In the color photo in the front page, Anne is standing near the dock of a gated luxury waterfront enclave downtown in the Village of Coconut Grove where she recently helped customers purchase a home. Nearby was the dock at the Peacock Inn, circa 1900, only footsteps distant and yet one hundred years away. November 1900 Solomon Greasley Merrick, his wife Althea and their thirteen year old son George sailed into the Bay, arrived at this dock, and then rested at the Peacock Inn on pristine Biscayne Bay in Coconut Grove. They journeyed by a horse drawn wagon into the Everglades swamp and settled on land that they later developed into the world famous City Beautiful of Coral Gables.

 

Dade County Needs Money! Taxes Double!

By Anne Platt

Taxes are too high! Roads are impossible! What was the tax assessor thinking when he established my assessment? I'll protest!

The Dade County Commission was called to order Sept. 6,1869. Three community service minded pioneers representing approximately seventy-five registered Dade County voters were present. Book A, page one of the Dade County Commission Records show that John Addison, Andrew Price, and Frances Ingfinger, President, ordered "that the assessor levy a tax of twenty-five cents upon each one hundred dollars of taxable property in the county."

Dade County, named for Major Francis L. Dade, massacred by Indians the year before, was created in 1836. The first county seat was at the bustling settlement of Indian Key, considered safer than the mainland as the Seminole Indians were on the warpath. Over two hundred miles in length, the original huge Dade County extended from the Bahia Honda Key some thirty miles east of Key West, clear north to the St. Lucie River at Stuart. In 1866 the southern boundary was moved to Jewfish Creek just south of Homestead.

By the old Ft. Dallas site, now downtown Miami.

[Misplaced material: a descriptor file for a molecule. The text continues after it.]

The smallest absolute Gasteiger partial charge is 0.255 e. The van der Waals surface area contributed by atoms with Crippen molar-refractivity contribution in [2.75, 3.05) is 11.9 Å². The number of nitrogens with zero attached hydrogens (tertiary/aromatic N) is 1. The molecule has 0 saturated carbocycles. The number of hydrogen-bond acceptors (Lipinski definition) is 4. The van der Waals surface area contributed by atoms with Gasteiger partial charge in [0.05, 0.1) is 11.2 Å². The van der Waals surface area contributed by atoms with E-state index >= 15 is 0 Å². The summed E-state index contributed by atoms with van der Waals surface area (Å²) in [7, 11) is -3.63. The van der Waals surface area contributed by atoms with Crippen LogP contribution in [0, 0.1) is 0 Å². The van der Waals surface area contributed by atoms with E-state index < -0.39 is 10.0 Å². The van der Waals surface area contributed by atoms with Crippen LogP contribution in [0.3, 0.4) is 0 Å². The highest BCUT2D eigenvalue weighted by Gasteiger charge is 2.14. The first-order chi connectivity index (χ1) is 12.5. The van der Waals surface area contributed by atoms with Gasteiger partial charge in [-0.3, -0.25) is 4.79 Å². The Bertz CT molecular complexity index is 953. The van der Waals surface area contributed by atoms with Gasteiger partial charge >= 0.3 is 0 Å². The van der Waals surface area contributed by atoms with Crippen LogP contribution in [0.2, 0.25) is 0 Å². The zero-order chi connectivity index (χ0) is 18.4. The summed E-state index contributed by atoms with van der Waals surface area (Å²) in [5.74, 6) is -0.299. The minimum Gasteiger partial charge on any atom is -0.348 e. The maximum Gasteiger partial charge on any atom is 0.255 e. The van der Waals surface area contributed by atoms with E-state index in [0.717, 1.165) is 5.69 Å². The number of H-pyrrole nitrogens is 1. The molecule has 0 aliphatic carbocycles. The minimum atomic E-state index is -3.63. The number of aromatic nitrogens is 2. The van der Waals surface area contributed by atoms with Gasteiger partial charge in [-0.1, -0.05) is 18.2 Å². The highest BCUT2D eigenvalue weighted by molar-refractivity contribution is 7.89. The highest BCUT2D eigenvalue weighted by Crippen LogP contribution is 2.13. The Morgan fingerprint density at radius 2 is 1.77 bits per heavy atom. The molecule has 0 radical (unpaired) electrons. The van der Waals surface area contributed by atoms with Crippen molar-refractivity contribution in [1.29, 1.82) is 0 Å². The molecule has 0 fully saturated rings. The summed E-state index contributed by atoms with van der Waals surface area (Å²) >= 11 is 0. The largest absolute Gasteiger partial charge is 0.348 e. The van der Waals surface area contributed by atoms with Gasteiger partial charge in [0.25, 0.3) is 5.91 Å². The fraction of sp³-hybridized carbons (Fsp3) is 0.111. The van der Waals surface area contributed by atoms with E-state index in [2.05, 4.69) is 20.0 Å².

Records kept by W. H. Gleason, the clerk, show total taxes collected for 1871 were $25.77 for the school tax and $115.34 for the county tax. Basic math would make the total assessment-for the Dade County tax roll that year approximately $46,000.00 for all of the real property from Homestead to Stuart!

Surprise! Dade County needed more money! The commissioners ordered 1874 taxes raised to fifty cents per one hundred dollars for County taxes, thirty cents per $100 for courthouse taxes and twenty cents per one hundred dollars for schools.

William B. Brickell, also a County Commissioner, protested the $3,700.00 assessment on 2,422.87 acres along the Miami River and south (today land along Brickell Avenue) that were owned by his wife. He thought the prior assessment of sixty cents per acre more accurate. That assessment equaled $1,453.00.

Already beginning to cherish its own identity as an artist's haven and  upscale tourist hide-away, Coconut Grove decided to incorporate in 1919. The citizens formed their own Town Council and Board of Equalization to set assessments and collect taxes.

Augusta Saint Gaudens and her late husband, the famous sculptor, were among the many drawn to the growing arts community in Coconut Grove. In February were frequently unable to reach her Bay front estate at the end of Ozone Avenue because the road was impassable. The county and state had reduced her taxes by $30.00 per year for each of the last two years. She asked Coconut Grove to do the same. The equalization board declined. They did later fix the
road. Of course it is now named Saint Gaudens after her family!

Records for June 30, 1920, kept by the town clerk Frederick Ross, show the total amount of tax collected by Coconut Grove to be $10,583. The tax assessor reported that the tentative valuation for the next year was to be approximately $4,000,000.00.

A few miles west in the South Miami area, just east of the Red and Sunset crossroads, the entrepreneurial John Edward Ravlin, a major real estate developer and landowner, found his own solution to the city tax problem. Ravlin, who later dug the Mahi waterway between present day Alfonso and South Alhambra, already owned approximately eighty acres of groves in the area. He didn't want to be a part of the new Coral Gables, and in the 1920's sued the City of Coral Gables to stop the annexation of his property.

The lawsuit went all the way to the Florida Supreme Court where Ravlin won.  Look for the small area of Dade County right on the Mahi waterway! (Author's note: As of 2006 this is again part of Coral Gables.)

His daughter and son-in-law Roxanne and Karl Hart shared the story that as the depression hit, Ravlin got caught developing two subdivisions. He had just laid the sewer pipe in both, and had no money to pay the property taxes that were due. He pulled the sewer pipe up in one, and sold it for scrap metal to pay the taxes on the second, thus saving both of his properties!

To put the dollar value in perspective, a pound of coffee cost seventeen and one half cents in 1900, thirty-nine cents in 1923, and over two dollars today!

 


 

 

 

 


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